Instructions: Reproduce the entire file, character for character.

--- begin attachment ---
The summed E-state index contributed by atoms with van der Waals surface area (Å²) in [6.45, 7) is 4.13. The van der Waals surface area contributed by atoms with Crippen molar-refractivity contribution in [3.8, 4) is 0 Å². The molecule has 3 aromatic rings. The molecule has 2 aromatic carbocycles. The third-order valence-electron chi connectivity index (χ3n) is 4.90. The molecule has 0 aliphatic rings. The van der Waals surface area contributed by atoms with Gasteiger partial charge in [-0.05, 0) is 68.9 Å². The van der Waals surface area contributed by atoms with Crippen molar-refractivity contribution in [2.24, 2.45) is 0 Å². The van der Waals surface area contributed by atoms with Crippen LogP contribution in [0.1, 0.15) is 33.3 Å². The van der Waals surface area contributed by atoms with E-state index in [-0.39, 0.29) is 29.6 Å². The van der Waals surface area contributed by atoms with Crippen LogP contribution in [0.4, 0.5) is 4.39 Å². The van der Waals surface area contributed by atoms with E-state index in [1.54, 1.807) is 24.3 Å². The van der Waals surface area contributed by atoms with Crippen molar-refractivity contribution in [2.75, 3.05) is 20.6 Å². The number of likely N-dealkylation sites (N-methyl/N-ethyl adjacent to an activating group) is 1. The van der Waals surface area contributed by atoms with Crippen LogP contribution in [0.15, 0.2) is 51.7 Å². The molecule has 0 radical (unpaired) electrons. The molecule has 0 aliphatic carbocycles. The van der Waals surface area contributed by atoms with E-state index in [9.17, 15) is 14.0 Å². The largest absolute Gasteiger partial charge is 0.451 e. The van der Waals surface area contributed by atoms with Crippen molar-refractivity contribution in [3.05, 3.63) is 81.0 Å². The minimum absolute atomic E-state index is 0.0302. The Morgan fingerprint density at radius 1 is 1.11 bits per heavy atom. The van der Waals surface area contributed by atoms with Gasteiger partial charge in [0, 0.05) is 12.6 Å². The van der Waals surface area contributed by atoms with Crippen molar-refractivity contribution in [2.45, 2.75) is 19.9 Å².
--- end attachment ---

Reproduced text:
The summed E-state index contributed by atoms with van der Waals surface area (Å²) in [6.45, 7) is 4.13. The van der Waals surface area contributed by atoms with Crippen molar-refractivity contribution in [3.8, 4) is 0 Å². The molecule has 3 aromatic rings. The molecule has 2 aromatic carbocycles. The third-order valence-electron chi connectivity index (χ3n) is 4.90. The molecule has 0 aliphatic rings. The van der Waals surface area contributed by atoms with Gasteiger partial charge in [-0.05, 0) is 68.9 Å². The van der Waals surface area contributed by atoms with Crippen molar-refractivity contribution in [2.24, 2.45) is 0 Å². The van der Waals surface area contributed by atoms with Crippen LogP contribution in [0.1, 0.15) is 33.3 Å². The van der Waals surface area contributed by atoms with E-state index in [-0.39, 0.29) is 29.6 Å². The van der Waals surface area contributed by atoms with Crippen LogP contribution in [0.4, 0.5) is 4.39 Å². The van der Waals surface area contributed by atoms with E-state index in [1.54, 1.807) is 24.3 Å². The van der Waals surface area contributed by atoms with Crippen molar-refractivity contribution in [2.75, 3.05) is 20.6 Å². The number of likely N-dealkylation sites (N-methyl/N-ethyl adjacent to an activating group) is 1. The van der Waals surface area contributed by atoms with Crippen LogP contribution in [0.15, 0.2) is 51.7 Å². The molecule has 0 radical (unpaired) electrons. The molecule has 0 aliphatic carbocycles. The van der Waals surface area contributed by atoms with E-state index in [9.17, 15) is 14.0 Å². The largest absolute Gasteiger partial charge is 0.451 e. The van der Waals surface area contributed by atoms with Crippen molar-refractivity contribution in [3.05, 3.63) is 81.0 Å². The minimum absolute atomic E-state index is 0.0302. The Morgan fingerprint density at radius 1 is 1.11 bits per heavy atom. The van der Waals surface area contributed by atoms with Gasteiger partial charge in [0, 0.05) is 12.6 Å². The van der Waals surface area contributed by atoms with Crippen molar-refractivity contribution in [2.45, 2.75) is 19.9 Å².